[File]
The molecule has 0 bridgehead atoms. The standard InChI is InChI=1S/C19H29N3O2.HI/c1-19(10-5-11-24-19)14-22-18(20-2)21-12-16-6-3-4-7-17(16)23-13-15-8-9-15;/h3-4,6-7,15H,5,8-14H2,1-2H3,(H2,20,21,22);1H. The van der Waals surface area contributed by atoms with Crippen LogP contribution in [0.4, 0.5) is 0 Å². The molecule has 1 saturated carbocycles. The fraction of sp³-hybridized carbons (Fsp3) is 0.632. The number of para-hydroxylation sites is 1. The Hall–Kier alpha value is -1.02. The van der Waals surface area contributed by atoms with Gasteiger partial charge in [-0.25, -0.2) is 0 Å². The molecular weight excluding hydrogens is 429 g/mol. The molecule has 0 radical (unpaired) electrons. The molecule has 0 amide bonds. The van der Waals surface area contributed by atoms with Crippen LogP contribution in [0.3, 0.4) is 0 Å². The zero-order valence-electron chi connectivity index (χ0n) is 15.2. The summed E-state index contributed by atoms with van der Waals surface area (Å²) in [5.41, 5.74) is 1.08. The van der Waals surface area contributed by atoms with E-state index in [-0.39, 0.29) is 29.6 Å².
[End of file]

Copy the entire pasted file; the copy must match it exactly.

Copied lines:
The molecule has 0 bridgehead atoms. The standard InChI is InChI=1S/C19H29N3O2.HI/c1-19(10-5-11-24-19)14-22-18(20-2)21-12-16-6-3-4-7-17(16)23-13-15-8-9-15;/h3-4,6-7,15H,5,8-14H2,1-2H3,(H2,20,21,22);1H. The van der Waals surface area contributed by atoms with Crippen LogP contribution in [0.4, 0.5) is 0 Å². The molecule has 1 saturated carbocycles. The fraction of sp³-hybridized carbons (Fsp3) is 0.632. The number of para-hydroxylation sites is 1. The Hall–Kier alpha value is -1.02. The van der Waals surface area contributed by atoms with Gasteiger partial charge in [-0.25, -0.2) is 0 Å². The molecular weight excluding hydrogens is 429 g/mol. The molecule has 0 radical (unpaired) electrons. The molecule has 0 amide bonds. The van der Waals surface area contributed by atoms with Crippen LogP contribution in [0.3, 0.4) is 0 Å². The zero-order valence-electron chi connectivity index (χ0n) is 15.2. The summed E-state index contributed by atoms with van der Waals surface area (Å²) in [5.41, 5.74) is 1.08. The van der Waals surface area contributed by atoms with E-state index in [-0.39, 0.29) is 29.6 Å².